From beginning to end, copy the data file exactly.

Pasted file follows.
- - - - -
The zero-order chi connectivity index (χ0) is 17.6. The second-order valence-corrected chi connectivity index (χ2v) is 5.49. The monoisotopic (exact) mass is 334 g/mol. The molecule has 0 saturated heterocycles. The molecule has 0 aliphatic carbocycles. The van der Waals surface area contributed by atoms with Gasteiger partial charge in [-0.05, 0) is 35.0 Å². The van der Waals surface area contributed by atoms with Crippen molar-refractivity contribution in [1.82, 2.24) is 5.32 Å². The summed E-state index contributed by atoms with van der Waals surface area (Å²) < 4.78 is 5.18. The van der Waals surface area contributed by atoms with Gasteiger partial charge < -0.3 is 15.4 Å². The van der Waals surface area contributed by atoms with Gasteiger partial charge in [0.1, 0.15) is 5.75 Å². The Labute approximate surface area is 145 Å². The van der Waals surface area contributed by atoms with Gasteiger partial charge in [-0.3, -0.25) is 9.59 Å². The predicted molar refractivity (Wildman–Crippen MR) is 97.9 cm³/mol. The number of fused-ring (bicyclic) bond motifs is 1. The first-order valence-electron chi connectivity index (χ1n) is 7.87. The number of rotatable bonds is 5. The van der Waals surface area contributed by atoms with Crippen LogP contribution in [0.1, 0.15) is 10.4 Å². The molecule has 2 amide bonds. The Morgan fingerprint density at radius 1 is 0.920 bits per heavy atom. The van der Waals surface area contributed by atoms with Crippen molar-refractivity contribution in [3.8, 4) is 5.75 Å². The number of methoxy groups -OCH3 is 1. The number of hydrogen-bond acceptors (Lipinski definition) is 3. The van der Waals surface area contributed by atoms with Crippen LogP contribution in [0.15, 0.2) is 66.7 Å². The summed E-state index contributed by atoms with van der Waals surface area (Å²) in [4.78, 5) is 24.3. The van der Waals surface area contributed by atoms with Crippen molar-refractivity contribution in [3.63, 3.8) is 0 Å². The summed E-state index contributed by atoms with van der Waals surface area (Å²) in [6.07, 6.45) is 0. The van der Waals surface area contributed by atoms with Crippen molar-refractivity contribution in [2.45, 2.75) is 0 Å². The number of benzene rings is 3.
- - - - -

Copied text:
The zero-order chi connectivity index (χ0) is 17.6. The second-order valence-corrected chi connectivity index (χ2v) is 5.49. The monoisotopic (exact) mass is 334 g/mol. The molecule has 0 saturated heterocycles. The molecule has 0 aliphatic carbocycles. The van der Waals surface area contributed by atoms with Gasteiger partial charge in [-0.05, 0) is 35.0 Å². The van der Waals surface area contributed by atoms with Crippen molar-refractivity contribution in [1.82, 2.24) is 5.32 Å². The summed E-state index contributed by atoms with van der Waals surface area (Å²) < 4.78 is 5.18. The van der Waals surface area contributed by atoms with Gasteiger partial charge < -0.3 is 15.4 Å². The van der Waals surface area contributed by atoms with Gasteiger partial charge in [0.1, 0.15) is 5.75 Å². The Labute approximate surface area is 145 Å². The van der Waals surface area contributed by atoms with Gasteiger partial charge in [-0.3, -0.25) is 9.59 Å². The predicted molar refractivity (Wildman–Crippen MR) is 97.9 cm³/mol. The number of fused-ring (bicyclic) bond motifs is 1. The first-order valence-electron chi connectivity index (χ1n) is 7.87. The number of rotatable bonds is 5. The van der Waals surface area contributed by atoms with Crippen LogP contribution in [0.1, 0.15) is 10.4 Å². The molecule has 2 amide bonds. The Morgan fingerprint density at radius 1 is 0.920 bits per heavy atom. The van der Waals surface area contributed by atoms with Crippen molar-refractivity contribution in [3.8, 4) is 5.75 Å². The number of methoxy groups -OCH3 is 1. The number of hydrogen-bond acceptors (Lipinski definition) is 3. The van der Waals surface area contributed by atoms with Crippen LogP contribution in [0.15, 0.2) is 66.7 Å². The summed E-state index contributed by atoms with van der Waals surface area (Å²) in [4.78, 5) is 24.3. The van der Waals surface area contributed by atoms with Crippen molar-refractivity contribution in [3.63, 3.8) is 0 Å². The summed E-state index contributed by atoms with van der Waals surface area (Å²) in [6.07, 6.45) is 0. The van der Waals surface area contributed by atoms with Crippen molar-refractivity contribution in [2.45, 2.75) is 0 Å². The number of benzene rings is 3.